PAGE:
New to homeschooling? Veteran homeschooler, but just moved to a new state or city? Traveling the world and keen to meet like-minded folk? Whether you’re just starting down this road called “homeschooling” or you’ve been at it for a while, there may come a time when you will want to meet other homeschooling families. These are the families who “get” homeschooling, can share in your highs and lows, and have all the great tips on local deals, field trips, and co-ops. But if you’re new to an area or just don’t know any homeschoolers, where do you start? How do you make friends? While this is definitely not an exhaustive list by any means, here are 5 tips for meeting other homeschoolers.
1. Ask around:
Usually, someone somewhere knows someone somewhere who homeschools. If you’re feeling brave enough to share the fact that you’re looking into homeschooling, then simply asking friends and family if they know anyone is a good place to start. Social media can be really helpful here too. I’ve found Facebook to be a very helpful tool in finding out all sorts of things: a local dishwasher mechanic, a flooring company, best prices for diapers … you name it; I’ve found it! A “Hey Facebook Friends! I’m curious about homeschooling. Anyone got any homeschooling friends who wouldn’t mind me asking a few questions?” could yield some great answers and lead to new friends. One of my dearest friends first found me via the web some years ago with a list of homeschooling questions. We struck up a great friendship online and now see each other as much as our busy schedules allow.
2. Get online: homeschooling forums and more:
Sometimes finding local families who homeschool is not quite as easy as all that. When my family started down the homeschooling road, I knew only one other mom interested in homeschooling. We got together weekly with our little toddlers and enjoyed gleaning as much as we could from each other while enjoying our friendship and that of our girls. But we both still had dozens of questions, so I went online.
I joined the Sonlight forums and started asking my questions there. It was a safe place to ask all sorts of questions knowing that the answers would be delivered with a good smattering of kindness! Nowadays, forums like Hip Homeschool Moms’ Facebook page or Support Group offers similar support. Oftentimes we get to post questions like this one: “Anyone in the Green Bay, WI, area? Shelly is starting out and is keen to meet evangelical Christian homeschoolers!” The answers come rolling in with enthusiasm. So often we find the original poster chiming in with a “Wow! I am so encouraged by the support here!” Maybe you’re not from the USA and are wondering how to meet people in your local area. Google it! I run a Facebook group called Homeschool Western Cape for homeschoolers in the Western Cape of South Africa. We started out with just a handful of people and have grown exponentially since then. A file called “Areas Where We Live” keeps track of who lives in which suburb, making it easy for new homeschoolers to connect. Many people have found us via a Google search. Whether it’s Facebook or Google + or other forums, you’re bound to find something somewhere.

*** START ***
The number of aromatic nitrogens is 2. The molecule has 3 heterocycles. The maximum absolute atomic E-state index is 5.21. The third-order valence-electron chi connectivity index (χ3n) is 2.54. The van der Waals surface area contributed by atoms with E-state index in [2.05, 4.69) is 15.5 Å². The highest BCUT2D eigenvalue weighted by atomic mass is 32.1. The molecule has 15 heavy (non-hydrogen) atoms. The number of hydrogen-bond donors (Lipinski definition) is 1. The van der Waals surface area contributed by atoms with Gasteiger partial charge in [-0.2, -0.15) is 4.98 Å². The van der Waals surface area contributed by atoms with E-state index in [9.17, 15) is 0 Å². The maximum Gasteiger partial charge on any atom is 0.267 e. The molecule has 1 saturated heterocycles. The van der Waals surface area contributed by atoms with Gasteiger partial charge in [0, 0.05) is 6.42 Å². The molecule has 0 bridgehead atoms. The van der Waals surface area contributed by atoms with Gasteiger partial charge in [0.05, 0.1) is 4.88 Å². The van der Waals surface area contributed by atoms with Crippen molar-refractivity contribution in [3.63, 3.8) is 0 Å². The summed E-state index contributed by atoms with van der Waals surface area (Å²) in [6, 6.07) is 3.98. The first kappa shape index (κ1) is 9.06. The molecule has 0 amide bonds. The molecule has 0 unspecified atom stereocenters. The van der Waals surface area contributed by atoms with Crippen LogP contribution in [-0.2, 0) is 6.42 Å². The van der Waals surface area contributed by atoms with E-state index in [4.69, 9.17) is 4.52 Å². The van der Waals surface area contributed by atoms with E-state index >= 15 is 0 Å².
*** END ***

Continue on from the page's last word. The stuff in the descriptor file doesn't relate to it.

3. Join or start a co-op:
So you’re starting to find people in your area, but what about meeting up regularly? Many areas have well-run awesome co-op groups for homeschooling families. But some have none. A co-op need not be anything big, particularly structured, or expensive. When my eldest turned 5, we joined a brand-new co-op group of just 5 families started by two moms with similar aged kids. Aside from one family, I didn’t know anyone. It’s been 6 years and our group is one of the best things about our homeschooling journey. It’s our safe place. The children are all close friends, and the moms rest in precious acceptance and love for one another. How does one start a co-op? Here are some tips: Hip Homeschool Moms: Start Your Own Co-op.
4. Join extra-curricular activities:
Maybe starting something is not your strength. Running the show is not for everyone, but joining something can be. Examine what your children’s strengths and desires are. Look out for extra-curricular activities that can fit your family, and then find out if there are other homeschoolers who are a part of the team. My kids started drama a few years ago. We knew of one other homeschooling family. Now all their classes are mostly homeschoolers, and these kids have a ball together. Sometimes your local library is a great place to start. Ask the librarian for a list of the activities and clubs run at the library. Most librarians have a pretty good idea of who the local homeschoolers are, and she can point you toward meeting new families.
5. Reach out to your community:
The sooner you start reaching out to the community around you, the sooner you’ll start to make connections. If you’ve just moved, the best thing to do is to set aside any feelings of fear or self-consciousness. Go ring that neighbor’s doorbell and introduce yourself and your family. Find the soup kitchens, local shelters, or hospital visitation rosters and join up. Join the local library. Settle down in a new church. Chat with clerks at your local store. Read the community newspaper and find out how you can be involved in your community. Pretty soon you’ll be meeting all sorts of amazing people, and many of them will be homeschooling families just like yours!
Since it’s the summer and many homeschoolers are taking a break, Tip #2 and Tip #5 may just be your best bets for the season. And what better place to google than your local pool or park? Before you know it, your children will be immersed in playtime with other kids, and you’ll have an opportunity to get to know the moms obligation-free!